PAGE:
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Re: lynx-dev Why doesn't lynx cache HTML source?

From: David Woolley
Subject: Re: lynx-dev Why doesn't lynx cache HTML source?
Date: Sun, 15 Nov 1998 11:14:35 +0000 (GMT)

> >Pages are becoming uncacheable either because they are dynamically
> >generated or because uncacheability is forced in order to give the
> Why does dynamic generation make a page uncacheable?

This was written in the context of someone talking about following the
formal HTTP caching rules.  Dynamic pages can be made cacheable but that
requires a positive effort by their authors and is often contrary to the
(often commercial) reasons why they were made uncacheable.

For a page to be cacheable by current generation caches it needs to have
either explicit expiry date information or a Last-Modified header.  Some
caches may insist on it having a length as well.  Dynamically generated
pages normally have neither although it is possible to set them.  In this
case, the cache needs to reverify the page every time, but there is 
insufficient data to allow this to be done on a typical dynamic page,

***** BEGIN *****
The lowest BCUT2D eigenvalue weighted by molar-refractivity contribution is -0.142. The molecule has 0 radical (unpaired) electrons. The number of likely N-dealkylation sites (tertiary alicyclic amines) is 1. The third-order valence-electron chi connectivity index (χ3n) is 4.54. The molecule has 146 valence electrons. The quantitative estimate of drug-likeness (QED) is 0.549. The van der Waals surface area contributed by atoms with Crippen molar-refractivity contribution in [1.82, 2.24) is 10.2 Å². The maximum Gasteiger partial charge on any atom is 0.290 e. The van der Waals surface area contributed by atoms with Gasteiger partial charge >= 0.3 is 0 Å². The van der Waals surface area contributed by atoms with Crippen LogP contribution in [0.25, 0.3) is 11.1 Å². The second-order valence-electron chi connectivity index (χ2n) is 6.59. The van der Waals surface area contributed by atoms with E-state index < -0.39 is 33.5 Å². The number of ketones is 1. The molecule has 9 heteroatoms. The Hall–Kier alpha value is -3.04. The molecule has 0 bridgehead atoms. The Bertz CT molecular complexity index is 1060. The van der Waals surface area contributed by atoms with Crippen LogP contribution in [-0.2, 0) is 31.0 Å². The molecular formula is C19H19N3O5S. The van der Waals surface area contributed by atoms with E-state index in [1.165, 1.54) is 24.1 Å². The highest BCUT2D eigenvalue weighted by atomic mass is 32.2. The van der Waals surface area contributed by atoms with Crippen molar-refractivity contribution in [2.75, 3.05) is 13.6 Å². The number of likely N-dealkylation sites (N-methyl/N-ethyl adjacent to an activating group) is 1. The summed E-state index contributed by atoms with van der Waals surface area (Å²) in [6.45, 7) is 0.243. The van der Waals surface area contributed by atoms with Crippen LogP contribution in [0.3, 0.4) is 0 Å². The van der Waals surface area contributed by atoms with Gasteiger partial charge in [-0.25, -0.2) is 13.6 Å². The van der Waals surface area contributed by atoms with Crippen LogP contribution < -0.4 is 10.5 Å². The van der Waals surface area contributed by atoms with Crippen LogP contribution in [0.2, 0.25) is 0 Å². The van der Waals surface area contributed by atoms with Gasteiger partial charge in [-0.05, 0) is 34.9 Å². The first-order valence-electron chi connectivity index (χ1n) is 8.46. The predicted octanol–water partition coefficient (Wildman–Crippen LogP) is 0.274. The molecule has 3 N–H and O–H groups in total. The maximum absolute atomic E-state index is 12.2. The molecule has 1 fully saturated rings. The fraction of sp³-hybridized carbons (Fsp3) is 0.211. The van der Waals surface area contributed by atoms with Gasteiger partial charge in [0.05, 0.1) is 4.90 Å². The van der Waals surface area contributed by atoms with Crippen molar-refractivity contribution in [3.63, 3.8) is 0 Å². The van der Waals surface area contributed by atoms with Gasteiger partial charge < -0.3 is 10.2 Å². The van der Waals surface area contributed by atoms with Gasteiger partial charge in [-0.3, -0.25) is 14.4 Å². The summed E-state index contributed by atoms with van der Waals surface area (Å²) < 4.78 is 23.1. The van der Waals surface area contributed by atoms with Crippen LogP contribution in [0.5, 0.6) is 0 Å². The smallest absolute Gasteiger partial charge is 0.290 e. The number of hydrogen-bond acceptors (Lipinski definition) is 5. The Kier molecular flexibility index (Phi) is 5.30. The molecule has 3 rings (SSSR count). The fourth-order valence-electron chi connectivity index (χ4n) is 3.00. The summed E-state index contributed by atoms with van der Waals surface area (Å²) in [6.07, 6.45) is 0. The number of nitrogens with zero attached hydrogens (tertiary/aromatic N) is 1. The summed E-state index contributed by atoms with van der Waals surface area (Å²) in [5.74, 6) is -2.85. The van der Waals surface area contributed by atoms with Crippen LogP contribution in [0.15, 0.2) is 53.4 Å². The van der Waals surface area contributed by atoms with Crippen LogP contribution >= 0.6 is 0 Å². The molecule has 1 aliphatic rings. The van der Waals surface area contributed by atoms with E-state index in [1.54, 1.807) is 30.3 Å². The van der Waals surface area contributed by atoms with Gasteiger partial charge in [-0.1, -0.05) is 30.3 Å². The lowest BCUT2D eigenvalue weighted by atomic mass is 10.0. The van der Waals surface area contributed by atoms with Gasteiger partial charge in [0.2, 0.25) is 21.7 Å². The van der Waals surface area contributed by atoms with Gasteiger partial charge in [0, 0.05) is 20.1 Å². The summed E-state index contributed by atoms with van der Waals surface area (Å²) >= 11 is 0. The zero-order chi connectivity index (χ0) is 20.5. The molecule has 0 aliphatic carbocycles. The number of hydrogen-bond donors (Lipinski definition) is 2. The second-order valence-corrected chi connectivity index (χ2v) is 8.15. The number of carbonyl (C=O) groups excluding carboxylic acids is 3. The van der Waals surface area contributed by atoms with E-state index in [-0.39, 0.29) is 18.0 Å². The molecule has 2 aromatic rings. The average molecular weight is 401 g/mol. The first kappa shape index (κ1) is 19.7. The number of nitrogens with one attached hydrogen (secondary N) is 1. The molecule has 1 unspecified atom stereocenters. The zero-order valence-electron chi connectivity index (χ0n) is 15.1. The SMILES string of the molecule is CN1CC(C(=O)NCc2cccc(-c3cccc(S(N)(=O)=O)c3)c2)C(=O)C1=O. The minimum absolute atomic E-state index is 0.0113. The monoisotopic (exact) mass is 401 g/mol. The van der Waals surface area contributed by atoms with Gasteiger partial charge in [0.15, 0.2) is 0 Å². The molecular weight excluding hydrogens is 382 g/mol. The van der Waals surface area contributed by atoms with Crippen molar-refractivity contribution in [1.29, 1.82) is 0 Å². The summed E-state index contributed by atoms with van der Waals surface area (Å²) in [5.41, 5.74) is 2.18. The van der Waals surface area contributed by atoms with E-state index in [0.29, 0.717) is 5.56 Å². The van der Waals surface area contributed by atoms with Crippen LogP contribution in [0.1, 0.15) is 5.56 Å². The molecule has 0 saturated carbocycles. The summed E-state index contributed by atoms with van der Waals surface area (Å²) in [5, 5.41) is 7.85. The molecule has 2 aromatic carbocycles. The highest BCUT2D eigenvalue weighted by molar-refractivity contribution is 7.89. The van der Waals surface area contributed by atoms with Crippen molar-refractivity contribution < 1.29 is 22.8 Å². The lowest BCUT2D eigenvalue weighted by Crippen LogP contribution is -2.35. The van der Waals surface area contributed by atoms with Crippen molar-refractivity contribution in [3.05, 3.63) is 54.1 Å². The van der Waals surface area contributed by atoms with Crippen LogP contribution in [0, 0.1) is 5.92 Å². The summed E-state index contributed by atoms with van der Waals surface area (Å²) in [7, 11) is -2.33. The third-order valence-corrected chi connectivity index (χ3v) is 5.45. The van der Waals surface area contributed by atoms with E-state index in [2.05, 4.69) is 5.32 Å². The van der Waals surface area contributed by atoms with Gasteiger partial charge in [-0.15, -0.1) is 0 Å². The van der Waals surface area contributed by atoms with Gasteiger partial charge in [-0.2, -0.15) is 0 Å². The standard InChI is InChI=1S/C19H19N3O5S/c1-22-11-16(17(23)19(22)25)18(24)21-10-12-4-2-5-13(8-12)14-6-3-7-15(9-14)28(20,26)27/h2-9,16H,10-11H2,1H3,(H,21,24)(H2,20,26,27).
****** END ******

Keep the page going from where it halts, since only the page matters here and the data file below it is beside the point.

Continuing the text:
and it is a lot of extra work for the programmer, so most dynamic 
pages will just return a fresh copy in response to an If-Modified-Since

Current generation GUI clients do not do what the article I was replying
to suggested, but only reverify once per session.  The article that I was
responding to appeared to suggest that Lynx must not use this policy, but
must use an always revalidate policy and it was in that context that I
pointed out the problem of dynamic pages.

The particular problem with AltaVista banner adverts is that the URL used
includes the search keywords, so varies every time.  It's also in the form
of a form reference and previous abuse of GET mode forms for really 
uncacheable material has meant that the HTTP 1.1 RFC and the default 
configuration for Squid treat a ? as indicating uncacheable material.
Obviously Lynx doesn't have a serious problem with GIF in banner adverts!

Incidentally, I believe that IMDB do make their dynamic pages cacheable,
with Expires or Cache-Control headers, but set a rather short time limit.
They have commercial reasons for wanting each real new request to generate
a new hit on the main site as they want to present continually changing

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